- Over 50 years ago, Monk co-founded the popular Country Radio Seminar and hosted its New Faces Show over 40 times.
- Monk grew up in a small town in Alabama with no plumbing or running water.
Charlie Monk, an upbeat music industry networker and radio personality known as Mayor of Music Row, died Monday afternoon at his home. he was 84 years old.
Co-founding the popular country radio seminar over 50 years ago, Monk earned his nickname for his decades of delighting and encouraging others in country radio and country music publishing. He hosted the New Faces show that launched his career over 40 times on that radio seminar.
Alabama native who grew up in poverty, Monk told The Tennessian three years ago that he fought hard to establish himself and become famous.
Monk felt he fell short of that second goal, but he launched a career in radio and music publishing that has helped many artists become superstars.
“I have helped many people achieve their goals,” she said.
“I finally came to terms with the fact that I wasn’t a superstar. Ultimately, I became the best Charlie Monk,” he said in 2020.
Among those grateful to meet Monk are the genre’s biggest stars, including Garth Brooks.
Brooks recently released a video tribute to Monk, which was awarded by the Nashville Association of Talent Directors, saying, “I love you, bro. I can’t thank you enough for everything you’ve done for me.” Hmm.
“But the truth is you did it for everyone. Ready to go out and kick the world**. And that’s the gift you have. Me and Thank you for sharing.
“He always has a big smile on his face and has done a lot for country music. I love him dearly!” said Reba McEntire. “He’s been around forever and I know because I was too!”
hillbilly music on battery operated radio
Monk grew up in Geneva, Alabama, population 4,400, and had a chipped shoulder. He spent the rest of his life battling the ghosts of a few people who said he and his family weren’t worth licking.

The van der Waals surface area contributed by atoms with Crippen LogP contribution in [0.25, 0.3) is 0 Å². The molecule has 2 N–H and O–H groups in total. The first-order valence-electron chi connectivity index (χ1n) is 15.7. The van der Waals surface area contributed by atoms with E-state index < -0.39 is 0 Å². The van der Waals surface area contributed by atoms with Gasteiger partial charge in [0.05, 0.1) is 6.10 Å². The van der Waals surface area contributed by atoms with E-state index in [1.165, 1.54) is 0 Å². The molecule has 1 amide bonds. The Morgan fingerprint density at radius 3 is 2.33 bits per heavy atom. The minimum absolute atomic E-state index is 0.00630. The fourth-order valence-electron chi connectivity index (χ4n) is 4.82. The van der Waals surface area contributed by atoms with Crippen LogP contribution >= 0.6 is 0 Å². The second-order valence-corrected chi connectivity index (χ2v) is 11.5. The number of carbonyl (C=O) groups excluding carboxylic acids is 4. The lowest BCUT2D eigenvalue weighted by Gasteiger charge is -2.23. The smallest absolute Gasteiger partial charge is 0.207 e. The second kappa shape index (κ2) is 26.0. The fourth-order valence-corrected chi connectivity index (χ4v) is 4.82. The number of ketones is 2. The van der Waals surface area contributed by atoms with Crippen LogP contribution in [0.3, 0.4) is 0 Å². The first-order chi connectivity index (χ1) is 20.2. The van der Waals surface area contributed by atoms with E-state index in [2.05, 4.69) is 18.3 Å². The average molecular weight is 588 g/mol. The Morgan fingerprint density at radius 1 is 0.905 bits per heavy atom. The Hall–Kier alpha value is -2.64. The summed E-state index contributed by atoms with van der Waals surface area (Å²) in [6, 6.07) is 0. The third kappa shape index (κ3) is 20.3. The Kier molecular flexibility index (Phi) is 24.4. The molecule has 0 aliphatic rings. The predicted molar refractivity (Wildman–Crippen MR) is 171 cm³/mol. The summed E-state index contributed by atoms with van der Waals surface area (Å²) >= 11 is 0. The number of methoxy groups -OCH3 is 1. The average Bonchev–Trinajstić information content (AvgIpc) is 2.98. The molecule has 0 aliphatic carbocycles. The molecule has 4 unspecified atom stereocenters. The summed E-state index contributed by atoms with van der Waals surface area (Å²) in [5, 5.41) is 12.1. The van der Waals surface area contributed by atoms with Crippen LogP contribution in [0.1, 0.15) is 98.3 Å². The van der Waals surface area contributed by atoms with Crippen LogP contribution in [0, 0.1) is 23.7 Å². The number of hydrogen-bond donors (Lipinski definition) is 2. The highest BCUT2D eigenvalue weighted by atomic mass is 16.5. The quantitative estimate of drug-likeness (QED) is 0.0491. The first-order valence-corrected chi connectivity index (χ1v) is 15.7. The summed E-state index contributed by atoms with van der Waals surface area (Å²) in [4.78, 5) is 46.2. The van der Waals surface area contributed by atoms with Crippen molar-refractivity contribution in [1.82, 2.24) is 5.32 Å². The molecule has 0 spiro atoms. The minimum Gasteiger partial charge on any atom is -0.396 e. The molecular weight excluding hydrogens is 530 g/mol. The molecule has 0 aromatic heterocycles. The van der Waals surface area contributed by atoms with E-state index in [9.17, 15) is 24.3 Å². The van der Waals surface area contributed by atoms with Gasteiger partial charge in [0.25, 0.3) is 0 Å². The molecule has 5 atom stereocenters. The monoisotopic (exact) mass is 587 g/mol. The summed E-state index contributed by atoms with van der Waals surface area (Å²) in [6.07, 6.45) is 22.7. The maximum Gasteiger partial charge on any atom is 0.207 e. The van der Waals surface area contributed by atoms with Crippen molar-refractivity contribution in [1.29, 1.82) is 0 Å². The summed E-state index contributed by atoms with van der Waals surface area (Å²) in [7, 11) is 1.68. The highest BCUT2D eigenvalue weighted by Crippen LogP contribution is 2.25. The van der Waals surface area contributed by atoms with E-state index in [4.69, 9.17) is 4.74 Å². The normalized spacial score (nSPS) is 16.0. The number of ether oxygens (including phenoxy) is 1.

“The girls wanted to date me. I was the best dancer in town. Charming, smart, funny and cute,” Monk said, flinching her smile.
“The mothers didn’t want their daughters to hang out with me because their daughters might come across my family smoking, drinking, swearing and chewing.” because I can’t
Monk’s father left his mother in 1938 when he learned she was pregnant. Monk, his mother, his stepfather, and his brothers grew up eating government cheese in a house with no plumbing or running water.
The family listened to hillbilly music and big band music (with a lot of Frank Sinatra) on a small battery-powered radio.
Monk would read Hollywood magazines and spend hours looking at celebrity homes in those pages. He eventually got a job putting promotional flyers for the town’s movie theaters on people’s windshields. This job was paid for with free tickets.
“I was sitting there in the dark daydreaming,” he said. “I always wanted to be a star. I wanted a big, flashy car.”
During high school, Monk attended his hometown WGEA radio station, got a cleaning job for $5 a week, and eventually landed a weekend on-air shift, finding a way to call the girls in town. Monk didn’t have a phone at home, so he used the train station phone all the time.
Monk eventually settled on one girl, his wife of 63 years, Lois. As Monk’s radio career took off, the couple moved on. From Geneva he went to Troy, served in the U.S. Army, went to Tuscaloosa, Mobile.
Charlie Monk Lane
In 1968, Charlie and Lois Monk moved to Murfreesboro to program WMTS, one of Middle Tennessee’s first full-time country format stations, which had just been purchased by Jim Reeves’ widow Mary.
Once in central Tennessee, Monk quickly found his way to Music Row, first working for ASCAP, a royalties collection company, and then as a song publisher, where people like Randy Travis and Kenny Chesney wrote songs. , helped land a record deal.
Around 1969, Monk helped radio promoter Tom McEntee start a country radio seminar. This was how a handful of national broadcasters enlisted to battle the Top 40 pop stations that dominated radio.